Old Movies, anyone?
Titanus is a film company founded by law-school dropout Gustavo Lombardo in Naples, in 1904 (the name "Titanus", however, was to be adopted only on June 12th 1928). Gustavo Lombardo (1885-1951) started his career as a film distributor for various Italian and French production companies, but quickly decided to expand his business both vertically (by buying film studios and film theaters, and by producing films) and horizontally (by publishing a monthly film magazine called "Lux").
Living through two world wars, major political earthquakes, economic recessions and technological shifts in the film industry, Titanus managed to remain in the business to this very day, under the direction of Gustavo Lombardo's son Goffredo (1920-2005) first and grandson Guido later.
Faced with the problem of organizing a retrospective consecrated to a one-hundred-and-ten year old film company, curators Roberto Turigliatto, Sergio M. Germani and Emiliano Morreale chose a simple chronological criterion for selection: the main focus of the retrospective would be on "the films produced by Titanus between 1945 and 1965, especially those that were made under Goffredo Lombardo's supervision".
In spite of being based on thorough historical research, both the retrospective and the book Titanus. Family Diary of Italian Cinema are not meant to provide a definitive, exhaustive resume of the state of the art. On the very contrary, the curators want the screenings and debates taking place in Locarno to be "an occasion for film critics, scholars and cinephiles to acquaint themselves with some of Italian cinema's lesser-known works, in order to stimulate new studies in the field, because there are still so many issues to investigate".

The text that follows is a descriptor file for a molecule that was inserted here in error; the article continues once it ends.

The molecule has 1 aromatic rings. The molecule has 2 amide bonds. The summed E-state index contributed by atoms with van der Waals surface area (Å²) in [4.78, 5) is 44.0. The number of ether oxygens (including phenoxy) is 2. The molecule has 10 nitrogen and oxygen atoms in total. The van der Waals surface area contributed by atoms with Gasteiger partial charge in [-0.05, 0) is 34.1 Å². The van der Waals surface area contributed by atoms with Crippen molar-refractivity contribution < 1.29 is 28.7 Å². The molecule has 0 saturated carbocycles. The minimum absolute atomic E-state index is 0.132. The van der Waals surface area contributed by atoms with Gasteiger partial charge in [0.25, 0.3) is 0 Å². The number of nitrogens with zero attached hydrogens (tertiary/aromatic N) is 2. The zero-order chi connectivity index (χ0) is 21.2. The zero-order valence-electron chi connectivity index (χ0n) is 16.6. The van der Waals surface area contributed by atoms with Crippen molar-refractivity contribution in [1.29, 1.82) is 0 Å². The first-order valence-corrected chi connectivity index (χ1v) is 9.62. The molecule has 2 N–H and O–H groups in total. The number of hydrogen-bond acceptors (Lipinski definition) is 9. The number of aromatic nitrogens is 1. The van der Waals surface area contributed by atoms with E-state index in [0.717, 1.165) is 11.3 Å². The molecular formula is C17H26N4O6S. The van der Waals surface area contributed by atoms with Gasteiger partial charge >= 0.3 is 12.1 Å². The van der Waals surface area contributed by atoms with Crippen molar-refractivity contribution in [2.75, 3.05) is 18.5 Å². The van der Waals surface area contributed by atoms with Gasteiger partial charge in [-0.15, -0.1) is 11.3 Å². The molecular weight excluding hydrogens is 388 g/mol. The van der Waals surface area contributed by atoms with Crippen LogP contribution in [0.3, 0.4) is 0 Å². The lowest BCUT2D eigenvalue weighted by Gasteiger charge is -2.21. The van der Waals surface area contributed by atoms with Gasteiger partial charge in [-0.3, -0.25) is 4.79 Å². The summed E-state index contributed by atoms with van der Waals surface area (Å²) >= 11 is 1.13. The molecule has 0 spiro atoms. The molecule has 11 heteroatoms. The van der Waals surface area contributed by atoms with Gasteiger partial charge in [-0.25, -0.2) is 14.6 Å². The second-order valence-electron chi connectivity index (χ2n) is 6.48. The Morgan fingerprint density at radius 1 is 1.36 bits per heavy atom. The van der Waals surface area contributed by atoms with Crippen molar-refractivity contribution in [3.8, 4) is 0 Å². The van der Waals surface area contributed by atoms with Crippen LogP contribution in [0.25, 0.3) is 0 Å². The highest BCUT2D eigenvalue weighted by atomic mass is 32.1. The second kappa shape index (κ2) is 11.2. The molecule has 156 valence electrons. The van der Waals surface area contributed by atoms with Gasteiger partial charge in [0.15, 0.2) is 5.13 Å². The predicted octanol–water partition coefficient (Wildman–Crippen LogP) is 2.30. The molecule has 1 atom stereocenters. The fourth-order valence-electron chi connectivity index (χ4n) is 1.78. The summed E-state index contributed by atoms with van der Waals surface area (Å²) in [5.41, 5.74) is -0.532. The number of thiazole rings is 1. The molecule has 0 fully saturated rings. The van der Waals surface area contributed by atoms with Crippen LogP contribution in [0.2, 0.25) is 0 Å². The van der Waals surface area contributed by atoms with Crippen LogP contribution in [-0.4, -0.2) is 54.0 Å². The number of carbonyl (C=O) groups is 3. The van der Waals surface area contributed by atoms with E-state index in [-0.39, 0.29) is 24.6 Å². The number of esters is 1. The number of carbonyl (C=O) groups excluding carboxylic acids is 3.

According to the curators and guest speakers Bernard Eisenschitz, Miguel Marías, Chris Fujiwara and Simone Starace, some of the most interesting topics that could be studied in the next few years include theorizing the "auteur" as a film studio rather than as a single, physical person, while at the same time considering the directors working in genre cinema as "artists" and not just as "professionals for hire", with directors such as Raffaello Matarazzo, Carlo Ludovico Bragaglia, Camillo Mastrocinque and Guido Brignone who have been neglected so far by film critics and scholars alike, studying Titanus' activities other than film production, especially its print publications and the rental of its facilities to other film studios, and Titanus' negotiation of Italian identity as a sort of "Neapolitan-ness" or "Southern-ness" through the creation of an imaginary Mediterranean Arcadia.
In conclusion, as a proof that this year's retrospective in Locarno is not at all an exhibition of "relics from the past", Emiliano Morreale remarks that Titanus' melodramas and musicarelli from the Fifties and Sixties have been having a huge success on Italian private and public television channels, keeping hundreds of thousand of men and women "glued to the screen" every afternoon since the Eighties: how is it possible that these "old movies" never actually get old?Michael Guarneri